IWPR interviewed around 80 residents of the Mohammad Agha, Charkh, Baraki Barak and Pol-e Alam districts in Logar in May and June who had applied to the Taleban rather than Afghanistan’s formal court system. Asked why they had done so, interviewees said state courts could take years to process a case, and the judges took bribes to sway the outcome.
IWPR also spoke to Taleban spokesman Zabihullah Mojahed, who said the insurgents had received around 70 applications from Logar residents relating to civil disputes and criminal offences. He said the Taleban dealt with these referrals quickly, by convening a court in a local mosque, with the plaintiff, defendant, village head as well as judges in attendance. Sharia, Islamic law, was used to form a ruling and decide on any penalty.
The growth of this form of justice is clearly a PR coup for the Taleban in this part of Afghanistan, where all the institutions of state are present but are ignored by the locals. Such attitudes are not, however, universal. In other regions including Paktia, Ghazni and Nuristan, residents have staged local uprisings against the insurgents, whose rule they regard as draconian. (See Afghan Villagers Rise up Against Taleban.)
One case dealt with in late June 2012 was brought by a woman called Sakina, who wrote to the Taleban to complain of mistreatment by her in-laws.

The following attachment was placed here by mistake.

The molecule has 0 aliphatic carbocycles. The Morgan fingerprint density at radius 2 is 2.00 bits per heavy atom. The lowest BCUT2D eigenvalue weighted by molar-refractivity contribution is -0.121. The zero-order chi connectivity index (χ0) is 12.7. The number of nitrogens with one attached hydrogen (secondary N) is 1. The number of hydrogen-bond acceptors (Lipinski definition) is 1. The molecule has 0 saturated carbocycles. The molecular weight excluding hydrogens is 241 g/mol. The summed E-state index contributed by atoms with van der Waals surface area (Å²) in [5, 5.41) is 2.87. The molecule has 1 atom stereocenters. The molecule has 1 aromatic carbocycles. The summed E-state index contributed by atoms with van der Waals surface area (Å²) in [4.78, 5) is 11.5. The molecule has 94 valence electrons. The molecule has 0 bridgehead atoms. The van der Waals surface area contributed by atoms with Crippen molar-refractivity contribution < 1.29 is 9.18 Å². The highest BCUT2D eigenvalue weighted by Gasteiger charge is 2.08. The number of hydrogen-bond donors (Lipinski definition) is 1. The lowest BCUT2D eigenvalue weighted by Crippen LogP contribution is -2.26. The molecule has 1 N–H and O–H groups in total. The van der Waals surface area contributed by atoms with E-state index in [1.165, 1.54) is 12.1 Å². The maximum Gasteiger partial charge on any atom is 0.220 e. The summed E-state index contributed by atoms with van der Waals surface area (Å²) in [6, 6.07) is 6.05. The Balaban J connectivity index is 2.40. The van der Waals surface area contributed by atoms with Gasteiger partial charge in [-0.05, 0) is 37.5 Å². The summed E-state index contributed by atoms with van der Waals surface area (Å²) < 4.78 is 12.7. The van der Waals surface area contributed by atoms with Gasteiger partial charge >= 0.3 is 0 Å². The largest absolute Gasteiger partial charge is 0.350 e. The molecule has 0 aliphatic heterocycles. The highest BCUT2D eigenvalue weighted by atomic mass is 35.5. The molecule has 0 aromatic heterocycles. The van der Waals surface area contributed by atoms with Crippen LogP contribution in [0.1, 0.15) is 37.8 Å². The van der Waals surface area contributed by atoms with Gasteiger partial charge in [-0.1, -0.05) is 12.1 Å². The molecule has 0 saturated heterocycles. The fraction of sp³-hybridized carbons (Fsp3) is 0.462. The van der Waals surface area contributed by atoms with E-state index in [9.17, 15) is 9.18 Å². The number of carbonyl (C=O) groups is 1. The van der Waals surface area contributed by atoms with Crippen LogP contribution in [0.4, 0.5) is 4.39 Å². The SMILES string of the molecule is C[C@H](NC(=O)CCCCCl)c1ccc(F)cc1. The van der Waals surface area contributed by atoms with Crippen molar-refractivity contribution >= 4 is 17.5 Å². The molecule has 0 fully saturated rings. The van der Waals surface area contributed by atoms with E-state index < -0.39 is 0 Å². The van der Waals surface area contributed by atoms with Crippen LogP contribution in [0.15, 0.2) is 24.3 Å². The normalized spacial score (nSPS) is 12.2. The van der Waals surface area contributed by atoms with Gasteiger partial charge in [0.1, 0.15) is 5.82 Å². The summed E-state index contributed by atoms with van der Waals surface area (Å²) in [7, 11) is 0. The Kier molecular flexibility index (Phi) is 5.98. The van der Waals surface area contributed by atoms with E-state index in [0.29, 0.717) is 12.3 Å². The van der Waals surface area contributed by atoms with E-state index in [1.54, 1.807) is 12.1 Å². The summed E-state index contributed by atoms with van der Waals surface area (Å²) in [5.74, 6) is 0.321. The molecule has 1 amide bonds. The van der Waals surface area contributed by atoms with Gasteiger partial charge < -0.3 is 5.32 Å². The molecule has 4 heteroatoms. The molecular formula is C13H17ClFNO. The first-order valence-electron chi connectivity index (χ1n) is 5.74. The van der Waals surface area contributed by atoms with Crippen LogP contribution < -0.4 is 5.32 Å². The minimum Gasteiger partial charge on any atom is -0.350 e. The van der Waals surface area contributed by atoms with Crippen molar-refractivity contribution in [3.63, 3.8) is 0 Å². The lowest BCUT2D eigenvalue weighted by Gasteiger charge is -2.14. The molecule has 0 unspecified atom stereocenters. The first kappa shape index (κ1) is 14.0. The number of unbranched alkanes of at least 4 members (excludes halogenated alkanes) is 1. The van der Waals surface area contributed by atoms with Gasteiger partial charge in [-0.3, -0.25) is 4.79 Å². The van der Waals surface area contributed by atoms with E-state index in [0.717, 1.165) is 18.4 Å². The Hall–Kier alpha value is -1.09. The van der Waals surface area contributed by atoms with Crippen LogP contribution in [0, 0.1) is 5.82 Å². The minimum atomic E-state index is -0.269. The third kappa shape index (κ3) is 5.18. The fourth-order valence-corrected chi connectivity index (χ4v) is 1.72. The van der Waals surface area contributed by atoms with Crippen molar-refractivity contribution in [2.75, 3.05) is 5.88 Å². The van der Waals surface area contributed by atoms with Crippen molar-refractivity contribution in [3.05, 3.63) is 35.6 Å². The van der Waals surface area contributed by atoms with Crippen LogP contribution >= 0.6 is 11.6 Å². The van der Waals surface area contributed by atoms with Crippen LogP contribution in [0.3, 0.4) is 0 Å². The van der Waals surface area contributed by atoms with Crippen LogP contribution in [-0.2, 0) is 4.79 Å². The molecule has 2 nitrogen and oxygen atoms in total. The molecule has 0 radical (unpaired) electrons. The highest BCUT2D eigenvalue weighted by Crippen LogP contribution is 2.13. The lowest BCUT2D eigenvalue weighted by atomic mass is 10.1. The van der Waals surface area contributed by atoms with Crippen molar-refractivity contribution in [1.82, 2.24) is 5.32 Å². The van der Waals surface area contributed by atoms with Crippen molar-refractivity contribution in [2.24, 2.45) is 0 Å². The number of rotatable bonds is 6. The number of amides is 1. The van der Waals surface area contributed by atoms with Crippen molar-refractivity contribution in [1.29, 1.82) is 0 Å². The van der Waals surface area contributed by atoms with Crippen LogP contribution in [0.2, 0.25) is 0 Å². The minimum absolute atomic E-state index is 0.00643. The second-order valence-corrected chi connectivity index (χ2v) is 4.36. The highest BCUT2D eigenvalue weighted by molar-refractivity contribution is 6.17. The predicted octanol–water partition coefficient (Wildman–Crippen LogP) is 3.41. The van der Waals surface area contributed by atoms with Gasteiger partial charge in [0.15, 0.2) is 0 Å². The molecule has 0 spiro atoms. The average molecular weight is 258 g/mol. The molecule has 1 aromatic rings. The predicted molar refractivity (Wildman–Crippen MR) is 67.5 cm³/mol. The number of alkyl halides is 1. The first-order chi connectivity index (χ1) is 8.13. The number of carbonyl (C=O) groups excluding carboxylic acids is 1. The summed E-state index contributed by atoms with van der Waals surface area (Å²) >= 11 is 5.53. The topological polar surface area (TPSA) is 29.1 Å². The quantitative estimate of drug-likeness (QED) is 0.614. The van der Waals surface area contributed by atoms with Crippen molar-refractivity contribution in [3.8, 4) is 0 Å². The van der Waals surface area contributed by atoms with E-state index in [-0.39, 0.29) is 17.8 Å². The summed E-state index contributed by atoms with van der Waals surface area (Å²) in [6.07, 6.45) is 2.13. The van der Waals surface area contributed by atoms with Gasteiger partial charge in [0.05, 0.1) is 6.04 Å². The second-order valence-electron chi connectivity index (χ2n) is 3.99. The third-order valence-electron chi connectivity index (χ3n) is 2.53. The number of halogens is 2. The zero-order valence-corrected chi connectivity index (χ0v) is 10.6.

Sakina, now 30, had been married off to a cousin as “compensation” to settle a 20-year family feud – a practice common in traditional Afghan society.
“I have served as a slave to my husband’s family for the past two years, and they still do not hold back from using cruelty and torture against me,” her letter said. “Since my husband and father-in-law beat me up all the time, I write this complaint to you so that you will treat me in accordance with Sharia.”
After the letter was smuggled to them, the Taleban summoned Sakina’s parents and in-laws to the village mosque in Sarsang on July 1, where three judges and two local elders were present. As a woman, Sakina was not invited.
However, her father Abdullah told IWPR she was satisfied with the ruling the court came up with – that she should remain living with her in-laws, but that any mistreatment or cruelty directed against her would be dealt with the full force of Islamic law.
Abdullah said that since the ruling, Sakina’s in-laws had not dared do anything to harm her.
Among the unusual features of this case is that Sarsang, the village where it played out, is just three kilometres away from the offices of Logar’s provincial governor, Mohammad Tahir Sabaray.
The Taleban also dealt with another case brought by a woman called Shahnaz, whose 21 year old daughter Torpekay was abducted last December by armed men who burst into her home at night and bound and gagged family members.
Shahnaz, 45, is from Kamal Khel, a village located 13 km from Governor Sabaray’s office. She says she reported the abduction there and also at the provincial police headquarters, but no action was taken until May, when the Taleban moved in and took control of Kamal Khel.
Within minutes of receiving her complaint, in which she identified the principal culprit as one Habibullah, the Taleban summoned the man’s father and gave him 30 days to appear before a court together with his son, otherwise they would both be punished. The father complied, and Habibullah soon reappeared in the village together with Torpekay. He had fled to neighbouring Khost province to hide out there after the abduction.